Update: A visitor from Cairo yesterday (Wednesday, April 8, 2009) has added the continent of Africa to the ranks of this blog's readers. All continents tracked by Google Analytics are now represented.

*This is not surprising given that this blog is about a California LLC, most of my business network is in California, and California is by far the most populous state in the Union: 52.9% larger than the second most populous state, Texas, and 12.1% of the total US population.

Tuesday, February 10, 2009

RCApp.exe - Application Error

If you're one of the many Norton users who is being plagued by this dreaded RCApp error message and has been unable to repair it, I have the fix for you. I spent a lot of time explaining the problem to two clueless Symantec technical-support representatives, both of whom instructed me to reinstall the program and guaranteed that would fix it. The second one even had me download and execute a custom removal tool to ensure the entire program was removed before reinstallation. As I've since learned, this tool doesn't really remove everything. On my third try, I finally reached someone who knew how to fix it.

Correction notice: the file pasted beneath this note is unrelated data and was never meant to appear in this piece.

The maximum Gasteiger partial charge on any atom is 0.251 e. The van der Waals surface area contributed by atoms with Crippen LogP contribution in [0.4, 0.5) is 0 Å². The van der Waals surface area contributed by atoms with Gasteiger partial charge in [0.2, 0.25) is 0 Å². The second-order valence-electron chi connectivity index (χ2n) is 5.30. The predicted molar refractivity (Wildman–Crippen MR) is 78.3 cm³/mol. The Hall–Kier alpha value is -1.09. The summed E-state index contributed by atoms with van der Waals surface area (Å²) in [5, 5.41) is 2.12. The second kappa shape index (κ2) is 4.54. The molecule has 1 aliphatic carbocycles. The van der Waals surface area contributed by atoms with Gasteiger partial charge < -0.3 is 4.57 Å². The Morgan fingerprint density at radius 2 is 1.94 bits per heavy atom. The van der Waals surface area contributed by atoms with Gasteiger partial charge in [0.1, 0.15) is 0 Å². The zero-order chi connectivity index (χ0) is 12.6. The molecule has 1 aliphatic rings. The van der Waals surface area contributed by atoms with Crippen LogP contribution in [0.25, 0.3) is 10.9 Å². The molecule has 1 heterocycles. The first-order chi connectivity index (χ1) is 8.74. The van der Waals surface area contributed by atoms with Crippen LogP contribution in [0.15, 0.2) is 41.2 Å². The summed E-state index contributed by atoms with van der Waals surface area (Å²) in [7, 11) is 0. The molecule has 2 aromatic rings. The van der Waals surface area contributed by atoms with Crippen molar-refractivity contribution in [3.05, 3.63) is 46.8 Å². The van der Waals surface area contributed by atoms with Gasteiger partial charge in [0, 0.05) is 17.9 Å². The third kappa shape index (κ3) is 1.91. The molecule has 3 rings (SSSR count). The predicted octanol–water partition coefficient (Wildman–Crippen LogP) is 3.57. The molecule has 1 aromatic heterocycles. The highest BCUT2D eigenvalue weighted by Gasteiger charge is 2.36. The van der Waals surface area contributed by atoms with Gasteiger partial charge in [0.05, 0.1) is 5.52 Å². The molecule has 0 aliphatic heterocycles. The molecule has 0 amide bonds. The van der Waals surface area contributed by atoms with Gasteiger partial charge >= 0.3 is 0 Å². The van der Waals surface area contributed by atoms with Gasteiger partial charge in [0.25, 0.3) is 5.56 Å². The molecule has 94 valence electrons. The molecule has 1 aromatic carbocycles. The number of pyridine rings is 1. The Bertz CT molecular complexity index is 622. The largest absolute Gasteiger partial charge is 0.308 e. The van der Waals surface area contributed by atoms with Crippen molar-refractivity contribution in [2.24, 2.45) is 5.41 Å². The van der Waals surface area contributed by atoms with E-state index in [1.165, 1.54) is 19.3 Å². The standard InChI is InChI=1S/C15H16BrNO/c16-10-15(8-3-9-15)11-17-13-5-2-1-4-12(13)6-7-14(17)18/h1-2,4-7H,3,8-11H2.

The problem occurs when you upgrade to one of the latest Norton products, and the uninstall process fails to remove LiveUpdate, the update program used by earlier versions. You are then left with a rogue process that continues trying to update a program that has since been removed, thus resulting in the aforementioned error. The latest products apparently do not use a separate program to perform updates.

To correct the problem, access the Control Panel and click on Add or Remove Programs. Locate the program LiveUpdate, and click the remove button. Voilà! It worked for me; if it doesn't work for you, let me know and I will research the issue further.

Wednesday, February 4, 2009

Technorati Blurbs

Technorati announced a new service that allows members to post articles and blurbs regarding particular tags, each of which is featured on its own page. The tag page for truth features relevant posts, photos, and videos. I posted the first blurb on the page: